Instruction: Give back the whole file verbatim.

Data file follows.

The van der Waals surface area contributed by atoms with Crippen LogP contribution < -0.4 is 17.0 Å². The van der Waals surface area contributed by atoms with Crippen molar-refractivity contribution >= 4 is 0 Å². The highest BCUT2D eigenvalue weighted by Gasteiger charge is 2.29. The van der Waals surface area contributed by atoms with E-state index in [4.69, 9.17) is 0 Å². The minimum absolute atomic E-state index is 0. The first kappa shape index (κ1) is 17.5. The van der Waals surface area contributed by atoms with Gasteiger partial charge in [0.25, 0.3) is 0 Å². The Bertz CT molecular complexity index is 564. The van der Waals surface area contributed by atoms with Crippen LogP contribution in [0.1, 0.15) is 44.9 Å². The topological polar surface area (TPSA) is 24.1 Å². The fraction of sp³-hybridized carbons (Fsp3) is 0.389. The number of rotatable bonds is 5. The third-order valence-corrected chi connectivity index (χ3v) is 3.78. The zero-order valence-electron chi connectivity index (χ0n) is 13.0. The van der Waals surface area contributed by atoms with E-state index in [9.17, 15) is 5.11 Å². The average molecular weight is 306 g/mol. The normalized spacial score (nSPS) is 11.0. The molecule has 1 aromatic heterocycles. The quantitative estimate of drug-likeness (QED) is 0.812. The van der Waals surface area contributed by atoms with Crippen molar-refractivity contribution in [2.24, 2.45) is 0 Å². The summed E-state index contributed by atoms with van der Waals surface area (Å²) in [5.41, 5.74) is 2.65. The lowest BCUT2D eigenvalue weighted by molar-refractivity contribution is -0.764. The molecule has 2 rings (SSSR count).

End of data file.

The van der Waals surface area contributed by atoms with Crippen LogP contribution < -0.4 is 17.0 Å². The van der Waals surface area contributed by atoms with Crippen molar-refractivity contribution >= 4 is 0 Å². The highest BCUT2D eigenvalue weighted by Gasteiger charge is 2.29. The van der Waals surface area contributed by atoms with E-state index in [4.69, 9.17) is 0 Å². The minimum absolute atomic E-state index is 0. The first kappa shape index (κ1) is 17.5. The van der Waals surface area contributed by atoms with Gasteiger partial charge in [0.25, 0.3) is 0 Å². The Bertz CT molecular complexity index is 564. The van der Waals surface area contributed by atoms with Crippen LogP contribution in [0.1, 0.15) is 44.9 Å². The topological polar surface area (TPSA) is 24.1 Å². The fraction of sp³-hybridized carbons (Fsp3) is 0.389. The number of rotatable bonds is 5. The third-order valence-corrected chi connectivity index (χ3v) is 3.78. The zero-order valence-electron chi connectivity index (χ0n) is 13.0. The van der Waals surface area contributed by atoms with E-state index in [9.17, 15) is 5.11 Å². The average molecular weight is 306 g/mol. The normalized spacial score (nSPS) is 11.0. The molecule has 1 aromatic heterocycles. The quantitative estimate of drug-likeness (QED) is 0.812. The van der Waals surface area contributed by atoms with Crippen molar-refractivity contribution in [2.24, 2.45) is 0 Å². The summed E-state index contributed by atoms with van der Waals surface area (Å²) in [5.41, 5.74) is 2.65. The lowest BCUT2D eigenvalue weighted by molar-refractivity contribution is -0.764. The molecule has 2 rings (SSSR count).